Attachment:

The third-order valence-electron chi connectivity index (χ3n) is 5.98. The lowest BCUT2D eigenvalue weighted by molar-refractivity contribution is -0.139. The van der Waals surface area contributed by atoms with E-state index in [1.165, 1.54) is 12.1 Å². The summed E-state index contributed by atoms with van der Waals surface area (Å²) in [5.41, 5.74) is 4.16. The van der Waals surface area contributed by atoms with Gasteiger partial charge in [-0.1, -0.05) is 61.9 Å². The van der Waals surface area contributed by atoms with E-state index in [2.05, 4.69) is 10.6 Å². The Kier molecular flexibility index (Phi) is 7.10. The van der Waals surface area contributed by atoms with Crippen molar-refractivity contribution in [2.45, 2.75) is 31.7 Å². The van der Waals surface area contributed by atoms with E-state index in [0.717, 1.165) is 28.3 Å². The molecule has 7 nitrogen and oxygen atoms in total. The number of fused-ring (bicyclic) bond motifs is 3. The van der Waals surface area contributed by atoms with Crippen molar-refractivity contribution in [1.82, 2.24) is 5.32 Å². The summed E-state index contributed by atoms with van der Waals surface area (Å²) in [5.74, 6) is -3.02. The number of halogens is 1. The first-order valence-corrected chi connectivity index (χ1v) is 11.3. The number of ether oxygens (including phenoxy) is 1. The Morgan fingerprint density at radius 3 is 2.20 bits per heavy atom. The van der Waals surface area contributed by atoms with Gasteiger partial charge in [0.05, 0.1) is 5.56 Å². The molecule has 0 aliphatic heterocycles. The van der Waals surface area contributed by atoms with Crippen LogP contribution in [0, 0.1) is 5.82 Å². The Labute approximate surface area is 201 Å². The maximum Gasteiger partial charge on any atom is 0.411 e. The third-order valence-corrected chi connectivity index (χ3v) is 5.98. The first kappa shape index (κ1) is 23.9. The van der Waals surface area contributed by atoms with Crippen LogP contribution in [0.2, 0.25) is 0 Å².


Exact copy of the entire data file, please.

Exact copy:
The third-order valence-electron chi connectivity index (χ3n) is 5.98. The lowest BCUT2D eigenvalue weighted by molar-refractivity contribution is -0.139. The van der Waals surface area contributed by atoms with E-state index in [1.165, 1.54) is 12.1 Å². The summed E-state index contributed by atoms with van der Waals surface area (Å²) in [5.41, 5.74) is 4.16. The van der Waals surface area contributed by atoms with Gasteiger partial charge in [-0.1, -0.05) is 61.9 Å². The van der Waals surface area contributed by atoms with E-state index in [2.05, 4.69) is 10.6 Å². The Kier molecular flexibility index (Phi) is 7.10. The van der Waals surface area contributed by atoms with Crippen molar-refractivity contribution in [2.45, 2.75) is 31.7 Å². The van der Waals surface area contributed by atoms with E-state index in [0.717, 1.165) is 28.3 Å². The molecule has 7 nitrogen and oxygen atoms in total. The number of fused-ring (bicyclic) bond motifs is 3. The van der Waals surface area contributed by atoms with Crippen molar-refractivity contribution in [1.82, 2.24) is 5.32 Å². The summed E-state index contributed by atoms with van der Waals surface area (Å²) in [5.74, 6) is -3.02. The number of halogens is 1. The first-order valence-corrected chi connectivity index (χ1v) is 11.3. The number of ether oxygens (including phenoxy) is 1. The Morgan fingerprint density at radius 3 is 2.20 bits per heavy atom. The van der Waals surface area contributed by atoms with Gasteiger partial charge in [0.05, 0.1) is 5.56 Å². The molecule has 0 aliphatic heterocycles. The van der Waals surface area contributed by atoms with Crippen LogP contribution in [0, 0.1) is 5.82 Å². The Labute approximate surface area is 201 Å². The maximum Gasteiger partial charge on any atom is 0.411 e. The third-order valence-corrected chi connectivity index (χ3v) is 5.98. The first kappa shape index (κ1) is 23.9. The van der Waals surface area contributed by atoms with Crippen LogP contribution in [0.2, 0.25) is 0 Å².